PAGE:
July 27, 2020
by Stanley Ezrol
We want to hear from you!
Please send your thoughts, suggestions and indicate how you can help us initiate a discussion to implement our plan to save the schools.
Please write to: firstname.lastname@example.org
There is much heated discussion about how the United States school system can function under conditions of pandemic infection. The pandemic is the result of undermining the world’s national health systems over the last 50 to 75 years, combined with the failure to institute the post-World War II global recovery that President Franklin Roosevelt had designed as the immediate task of the post-War world.
Nothing we can do within the education system can fix this. What is necessary is a total overhaul of the planet’s economic systems. The LaRouche Political Action Committee (LPAC) has issued, The LaRouche Plan to Reopen the U.S. Economy: The World Needs 1.5 Billion New, Productive Jobs. Russia’s President Vladimir Putin has secured the agreement of the heads of state of the other four permanent members (P5) of the United Nations Security Council to participate in a summit in the near future to discuss the perilous situation we all confront as the four horsemen of the Apocalypse are growing in strength. Those five nations, acting in concert, can lead in reversing our current disaster. Helga-Zepp LaRouche has issued a call that this summit be held immediately, and no later than early September, to avoid total chaos and disaster.
COVID-19 attacks our school systems based on infection from the general population. In the absence of efficient medical control of the virus, intensive testing, contact tracing, physical prevention of infection through social distancing, protective masks and other means, sanitary measures including hand-washing, and ventilation to dilute infected interior air with fresh air using anti-viral filters, including ultraviolet treatment are among the methods that must be in use in all “hot-spot” areas, as well as in our schools. It has been demonstrated that in nations where these measures were strictly implemented and supported by cultural norms including shared responsibility for the future, the pandemic has been effectively shut down.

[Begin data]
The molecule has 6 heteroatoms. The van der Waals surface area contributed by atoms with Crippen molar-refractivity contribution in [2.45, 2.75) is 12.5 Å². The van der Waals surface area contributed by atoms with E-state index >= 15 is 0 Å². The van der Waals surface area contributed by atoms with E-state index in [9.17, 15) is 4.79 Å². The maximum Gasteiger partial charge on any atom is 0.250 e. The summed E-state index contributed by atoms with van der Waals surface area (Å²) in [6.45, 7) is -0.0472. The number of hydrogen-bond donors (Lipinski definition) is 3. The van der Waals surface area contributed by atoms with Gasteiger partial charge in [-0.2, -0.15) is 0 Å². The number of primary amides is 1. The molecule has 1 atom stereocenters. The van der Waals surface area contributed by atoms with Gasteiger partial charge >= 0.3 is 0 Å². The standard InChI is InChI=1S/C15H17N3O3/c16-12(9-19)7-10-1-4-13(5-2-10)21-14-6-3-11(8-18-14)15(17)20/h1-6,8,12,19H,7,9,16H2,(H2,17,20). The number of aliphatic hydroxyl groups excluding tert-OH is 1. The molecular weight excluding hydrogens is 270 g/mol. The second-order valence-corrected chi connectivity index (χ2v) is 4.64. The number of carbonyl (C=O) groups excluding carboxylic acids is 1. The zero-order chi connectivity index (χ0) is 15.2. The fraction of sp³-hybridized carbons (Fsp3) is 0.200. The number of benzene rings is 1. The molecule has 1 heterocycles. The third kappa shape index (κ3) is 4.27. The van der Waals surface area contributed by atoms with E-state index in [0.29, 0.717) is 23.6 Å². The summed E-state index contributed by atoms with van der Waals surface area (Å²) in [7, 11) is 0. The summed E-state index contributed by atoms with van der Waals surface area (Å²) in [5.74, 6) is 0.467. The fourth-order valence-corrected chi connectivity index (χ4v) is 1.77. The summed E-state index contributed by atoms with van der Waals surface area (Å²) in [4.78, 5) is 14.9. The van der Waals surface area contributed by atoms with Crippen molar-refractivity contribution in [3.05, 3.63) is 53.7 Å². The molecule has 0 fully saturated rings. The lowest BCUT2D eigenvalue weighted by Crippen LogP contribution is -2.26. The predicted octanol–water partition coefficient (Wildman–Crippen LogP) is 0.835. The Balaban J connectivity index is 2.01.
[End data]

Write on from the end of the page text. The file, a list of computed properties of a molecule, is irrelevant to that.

The costs involved are well beyond anything now contemplated in our budgets. To re-open our schools and the rest of our economy safely and effectively, we have to abandon the failed attempts to shore up our bankrupt financial institutions with funding counted in trillions of dollars, and restore a commitment to the General Welfare, as emphasized by the Declaration of Independence (under the title, “Common Good”), and Constitution. Contrary to claims made in the name of liberty, the U.S. Constitution and subsidiary laws do not legalize the spread of deadly viruses. It is criminal to tolerate that kind of deadly attack against the people of the world, and we must not respect this vicious idea.